Unified Interior Regions

Hawaii

The Pacific Region has nine USGS Science Centers in California, Nevada, and Hawaii. The Regional Office, headquartered in Sacramento, provides Center oversight and support, facilitates internal and external collaborations, and works to further USGS strategic science directions.

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Poster laid out with photos, images, and text.
December 31, 2005

Mud Damages Hawaiian Coral Reefs

Large-scale poster describing USGS work.

Scientists from the USGS, the University of Hawaiʻi (UH), and the University of Washington (UW) are studying the coral reefs near several Hawaiian islands. Using air photos, satellite photos, underwater photos, and underwater instruments, we've found that mud washed offshore by large storms can damage coral reefs. Corals need

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November 28, 2005

Lava Delta Collapse at East Lae‘apuki

At 11:10 in the morning on November 28, 2005, the lava delta at the East Lae‘apuki ocean entry, on Hawai‘i's southeastern coast, began to collapse into the ocean. This was not a catastrophic failure of the 13.8-hectare delta, but instead occurred by piecemeal calving of the front of the delta over a period of just less than 5 hours. The collapse removed nearly the entire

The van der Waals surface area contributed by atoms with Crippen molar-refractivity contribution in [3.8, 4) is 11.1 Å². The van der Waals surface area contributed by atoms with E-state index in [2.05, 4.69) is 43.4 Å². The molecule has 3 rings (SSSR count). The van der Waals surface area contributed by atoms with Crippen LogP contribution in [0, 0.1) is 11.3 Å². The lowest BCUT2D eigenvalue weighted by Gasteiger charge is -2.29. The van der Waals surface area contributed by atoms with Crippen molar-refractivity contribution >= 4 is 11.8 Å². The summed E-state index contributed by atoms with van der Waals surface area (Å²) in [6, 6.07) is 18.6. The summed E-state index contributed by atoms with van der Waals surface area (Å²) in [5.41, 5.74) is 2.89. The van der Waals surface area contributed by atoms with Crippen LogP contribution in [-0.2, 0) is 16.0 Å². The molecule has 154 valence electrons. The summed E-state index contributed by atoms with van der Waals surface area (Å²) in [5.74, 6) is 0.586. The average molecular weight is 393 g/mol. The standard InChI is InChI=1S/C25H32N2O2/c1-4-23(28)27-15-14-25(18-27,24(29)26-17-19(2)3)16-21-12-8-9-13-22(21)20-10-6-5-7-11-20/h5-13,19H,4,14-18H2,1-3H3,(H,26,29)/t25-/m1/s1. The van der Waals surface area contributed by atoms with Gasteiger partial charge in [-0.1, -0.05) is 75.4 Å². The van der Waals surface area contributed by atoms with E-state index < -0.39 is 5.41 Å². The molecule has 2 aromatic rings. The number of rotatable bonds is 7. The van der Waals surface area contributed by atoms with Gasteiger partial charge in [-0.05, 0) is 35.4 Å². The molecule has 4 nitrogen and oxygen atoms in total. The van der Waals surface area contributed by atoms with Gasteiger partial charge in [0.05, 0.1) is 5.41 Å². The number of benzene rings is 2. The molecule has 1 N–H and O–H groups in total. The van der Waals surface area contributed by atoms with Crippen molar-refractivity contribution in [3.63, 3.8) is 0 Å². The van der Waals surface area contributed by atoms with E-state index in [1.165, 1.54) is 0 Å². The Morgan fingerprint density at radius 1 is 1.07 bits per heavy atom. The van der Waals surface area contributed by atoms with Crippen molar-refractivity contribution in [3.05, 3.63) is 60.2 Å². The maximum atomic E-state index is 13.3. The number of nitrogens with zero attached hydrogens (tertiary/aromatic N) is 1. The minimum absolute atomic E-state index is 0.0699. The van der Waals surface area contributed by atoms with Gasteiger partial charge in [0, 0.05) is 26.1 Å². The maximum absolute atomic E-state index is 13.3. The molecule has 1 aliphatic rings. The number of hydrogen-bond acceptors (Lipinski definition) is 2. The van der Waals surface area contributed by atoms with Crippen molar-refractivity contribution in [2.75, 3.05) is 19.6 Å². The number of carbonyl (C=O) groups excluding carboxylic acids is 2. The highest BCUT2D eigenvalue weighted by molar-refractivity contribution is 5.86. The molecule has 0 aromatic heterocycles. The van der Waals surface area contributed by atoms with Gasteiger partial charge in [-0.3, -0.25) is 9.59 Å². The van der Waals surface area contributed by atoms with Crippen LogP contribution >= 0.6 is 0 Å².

Nene adults and goslings in a grassy field
November 27, 2005

Nene adults and goslings

A mating pair of adult nēnē (Branta sandvicensis) keep a close watch on three young goslings. An endangered species and the state bird of Hawai‘i, nēnē are the last remaining species of Hawaiian goose.    

Kīlauea Volcano's east Lae‘apuki lava delta after 70-100 m (230-330...
August 27, 2005

Kīlauea's east Lae‘apuki lava delta after 70-100 m (230-330 ft) lon...

Embayment of lava delta shows result of collapse. The initial collapse was large enough to send waves washing over much of the east half of the delta, because visibility was completely lost for almost 20 minutes, due to a steam white-out. Note rocky debris hurled by the waves onto the delta surface in foreground.

Kīlauea Volcano's east Lae‘apuki lava delta pictured hours before i...
August 26, 2005

Kīlauea's east Lae‘apuki lava delta pictured hours before it collap...

Kīlauea Volcano's east Lae‘apuki lava delta pictured hours before it collapsed into the sea over a 90-minute period. White plume marks location of lava entering sea fed by a lava tube within delta.

Lava spilling over sea cliff starts to build new lava delta, Kīlaue...
August 23, 2005

Lava spilling over sea cliff builds new lava delta, Kīlauea

pāhoehoe lava spilling over sea cliff on south coast of Kīlauea Volcano starts to build a new lava delta. Only three days old, the delta grows slowly as lava spreads over fragmented debris and flows that have accumulated on the steep submarine slope.

Tephra-jet explosion at leading edge of an active lava delta, Kīlau...
August 19, 2005

Tephra-jet explosion at leading edge of an active lava delta, Kīlauea